Senior Pakistani Official Admits to Helping Rig the Vote


A senior Pakistani official confessed on Saturday to helping manipulate results in the country’s elections — a startling claim strengthening a sense that the vote was among the least credible in Pakistan’s history, and deepening the turmoil that has seized the country ever since people went to the polls this month.

The official, Liaquat Ali Chatha, is a top administrative official in Punjab Province overseeing Rawalpindi, a garrison city where the military has its headquarters, and three adjacent districts. He said he would resign from his position and turn himself in to the police.

“We converted losers into winners, reversing margins of 70,000 votes of independent candidates for 13 national Parliament seats,” he said at a news conference on Saturday, referring to moving votes from independent candidates aligned with Imran Khan, the former prime minister whose party the military had sought to sideline ahead of the vote. He suggested other high-ranking officials had been a part of the scheme, and said he was unable to sleep at night after “stabbing the country in its back.”

Mr. Chatha’s admission came just over a week since Pakistanis went to the polls for the first time since Mr. Khan fell out with the military and was ousted by Parliament in 2022. Most had expected an easy victory for the party backed by the country’s powerful military, but instead, candidates aligned with Mr. Khan won more seats than any other party, though they fell short of a simple majority.

Mr. Khan was not on the ballot, being imprisoned and disqualified from running for office after convictions for crimes his supporters called trumped-up, yet the victory was clearly his. It was one of the biggest upsets in electoral history in Pakistan, where the military has typically engineered election results by winnowing the field of candidates using intimidation, clearing the way for its preferred party to win.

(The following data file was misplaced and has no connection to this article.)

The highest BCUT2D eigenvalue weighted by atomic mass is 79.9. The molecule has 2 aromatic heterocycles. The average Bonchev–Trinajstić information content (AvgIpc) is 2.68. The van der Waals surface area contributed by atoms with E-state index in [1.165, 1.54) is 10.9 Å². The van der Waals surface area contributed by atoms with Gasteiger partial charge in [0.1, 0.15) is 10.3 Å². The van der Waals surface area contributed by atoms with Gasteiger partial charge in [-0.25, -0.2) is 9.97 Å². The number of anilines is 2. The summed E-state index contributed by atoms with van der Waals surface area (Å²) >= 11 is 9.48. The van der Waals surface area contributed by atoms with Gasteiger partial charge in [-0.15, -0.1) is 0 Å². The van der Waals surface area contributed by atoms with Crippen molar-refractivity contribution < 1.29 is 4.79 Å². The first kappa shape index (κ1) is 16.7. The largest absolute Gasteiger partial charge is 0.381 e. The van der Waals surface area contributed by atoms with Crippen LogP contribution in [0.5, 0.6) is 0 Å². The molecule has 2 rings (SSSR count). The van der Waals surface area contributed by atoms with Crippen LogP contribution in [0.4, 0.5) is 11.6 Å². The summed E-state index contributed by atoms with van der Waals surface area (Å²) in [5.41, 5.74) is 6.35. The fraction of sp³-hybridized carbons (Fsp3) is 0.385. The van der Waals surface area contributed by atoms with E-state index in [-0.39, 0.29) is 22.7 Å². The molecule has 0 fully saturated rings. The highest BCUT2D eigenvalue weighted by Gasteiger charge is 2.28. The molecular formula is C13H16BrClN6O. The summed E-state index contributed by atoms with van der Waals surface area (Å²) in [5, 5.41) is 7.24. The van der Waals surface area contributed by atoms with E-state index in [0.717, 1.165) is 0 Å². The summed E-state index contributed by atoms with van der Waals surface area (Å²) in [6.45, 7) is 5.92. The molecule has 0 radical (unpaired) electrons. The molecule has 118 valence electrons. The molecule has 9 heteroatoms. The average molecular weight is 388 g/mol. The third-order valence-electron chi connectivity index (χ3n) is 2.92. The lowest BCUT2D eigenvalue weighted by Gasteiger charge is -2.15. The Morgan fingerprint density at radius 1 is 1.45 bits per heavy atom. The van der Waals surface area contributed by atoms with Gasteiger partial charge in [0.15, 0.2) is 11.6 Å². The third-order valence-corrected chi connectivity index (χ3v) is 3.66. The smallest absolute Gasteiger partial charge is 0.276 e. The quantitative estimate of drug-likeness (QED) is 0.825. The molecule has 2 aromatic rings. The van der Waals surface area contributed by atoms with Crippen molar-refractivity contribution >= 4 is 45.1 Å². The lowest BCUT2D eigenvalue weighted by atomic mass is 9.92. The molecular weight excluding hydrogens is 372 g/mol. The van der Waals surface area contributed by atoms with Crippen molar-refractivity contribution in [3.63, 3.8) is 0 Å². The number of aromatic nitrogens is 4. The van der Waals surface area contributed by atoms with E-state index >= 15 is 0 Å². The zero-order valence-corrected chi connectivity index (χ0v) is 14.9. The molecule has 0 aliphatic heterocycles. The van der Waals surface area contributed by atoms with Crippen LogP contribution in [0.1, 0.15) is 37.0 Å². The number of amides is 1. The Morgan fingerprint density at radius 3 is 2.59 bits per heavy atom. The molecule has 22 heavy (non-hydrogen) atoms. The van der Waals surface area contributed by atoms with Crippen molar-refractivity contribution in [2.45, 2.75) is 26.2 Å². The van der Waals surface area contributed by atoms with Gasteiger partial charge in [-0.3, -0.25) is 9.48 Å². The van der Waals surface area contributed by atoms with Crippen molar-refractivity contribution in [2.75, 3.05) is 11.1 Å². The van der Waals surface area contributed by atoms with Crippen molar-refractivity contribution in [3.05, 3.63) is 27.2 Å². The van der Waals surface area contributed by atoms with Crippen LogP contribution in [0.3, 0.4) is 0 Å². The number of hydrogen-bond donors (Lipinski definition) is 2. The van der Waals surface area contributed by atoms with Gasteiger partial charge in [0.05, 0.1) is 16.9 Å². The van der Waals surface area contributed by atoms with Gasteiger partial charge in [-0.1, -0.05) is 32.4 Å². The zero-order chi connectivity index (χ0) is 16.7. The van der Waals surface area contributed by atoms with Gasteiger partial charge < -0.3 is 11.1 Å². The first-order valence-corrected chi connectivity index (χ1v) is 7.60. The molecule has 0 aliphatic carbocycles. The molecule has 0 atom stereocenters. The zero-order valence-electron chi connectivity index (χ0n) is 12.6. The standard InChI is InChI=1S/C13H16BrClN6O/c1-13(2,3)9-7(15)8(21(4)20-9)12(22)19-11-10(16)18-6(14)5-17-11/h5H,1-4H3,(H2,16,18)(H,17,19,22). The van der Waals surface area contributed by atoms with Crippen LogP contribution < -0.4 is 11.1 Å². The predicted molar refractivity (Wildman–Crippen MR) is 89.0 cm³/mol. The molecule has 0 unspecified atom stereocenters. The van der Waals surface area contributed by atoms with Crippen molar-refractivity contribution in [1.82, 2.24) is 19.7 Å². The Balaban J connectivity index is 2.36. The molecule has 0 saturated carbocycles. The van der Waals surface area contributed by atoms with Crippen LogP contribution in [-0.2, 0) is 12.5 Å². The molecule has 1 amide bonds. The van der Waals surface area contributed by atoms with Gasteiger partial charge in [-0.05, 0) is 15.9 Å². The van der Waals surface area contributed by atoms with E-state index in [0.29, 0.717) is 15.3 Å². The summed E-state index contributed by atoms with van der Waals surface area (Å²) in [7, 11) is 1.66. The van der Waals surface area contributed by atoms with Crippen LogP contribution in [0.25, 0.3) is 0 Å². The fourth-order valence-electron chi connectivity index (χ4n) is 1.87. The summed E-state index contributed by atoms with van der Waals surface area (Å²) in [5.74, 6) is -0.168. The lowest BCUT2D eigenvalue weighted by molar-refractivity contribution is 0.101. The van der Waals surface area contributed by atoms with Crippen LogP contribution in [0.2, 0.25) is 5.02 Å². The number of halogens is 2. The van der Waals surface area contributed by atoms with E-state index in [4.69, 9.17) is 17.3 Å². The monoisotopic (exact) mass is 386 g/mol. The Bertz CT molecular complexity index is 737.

The success of candidates aligned with Mr. Khan’s party, Pakistan Tehreek-e-Insaf, or P.T.I., upended that playbook and pushed the country’s political scene into uncharted territory.

Mr. Chatha’s confession appeared to lend weight to P.T.I. accusations that the military tampered with the vote count in dozens of races, particularly in Punjab, the country’s most populous province. Party leaders have vowed to challenge those results in court.

With Mr. Khan’s supporters, along with members of other smaller parties in Sindh and Balochistan Provinces, vigorously protesting the election results, P.T.I. leaders seized onto Mr. Chatha’s words as vindication.

“Rawalpindi commissioner’s conscience has been awakened,” said Haleem Adil Sheikh, a P.T.I. leader in the city of Karachi, addressing a large crowd of protesters on Saturday. “Every officer should follow him and expose the massive rigging in the polls.”

The protests have been a rebuke to the country’s military, which conducted a monthslong crackdown on the P.T.I. before the elections to secure a win by the Pakistan Muslim League-Nawaz, or P.M.L.N.

Last week, the P.M.L.N., led by a three-time former prime minister, Nawaz Sharif, announced it had cobbled together a coalition along with the country’s third-largest party, the Pakistan People’s Party, to lead the next government.

“The political parties’ claims gain new weight with this unexpected confession from a high-ranking official,” said Tausif Ahmed Khan, a political analyst based in Karachi. Mr. Chatha’s claims raise “serious concerns about the integrity of the electoral process and the potential illegitimacy of any future government formed based on these contested results,” he added.

Adding to the criticism, the Human Rights Commission of Pakistan, the country’s independent watchdog, released a scathing report on Saturday expressing serious concerns about the credibility and integrity of the Feb. 8 vote. The report observed that the integrity of the elections was “compromised” by pressure from “extra-democratic quarters,” meaning the military.

It was not immediately clear what would result from Mr. Chatha’s news conference. Government officials ordered him on Saturday to report to the provincial government, according to a directive published by the governor of Punjab.

The same day, the Election Commission of Pakistan, the main body that conducts polls in the country, rejected Mr. Chatha’s accusations and ordered an “impartial probe” into complaints that election results had been manipulated.

As of Sunday, it was uncertain whether the Rawalpindi police had arrested him.

Christina Goldbaum contributed reporting.


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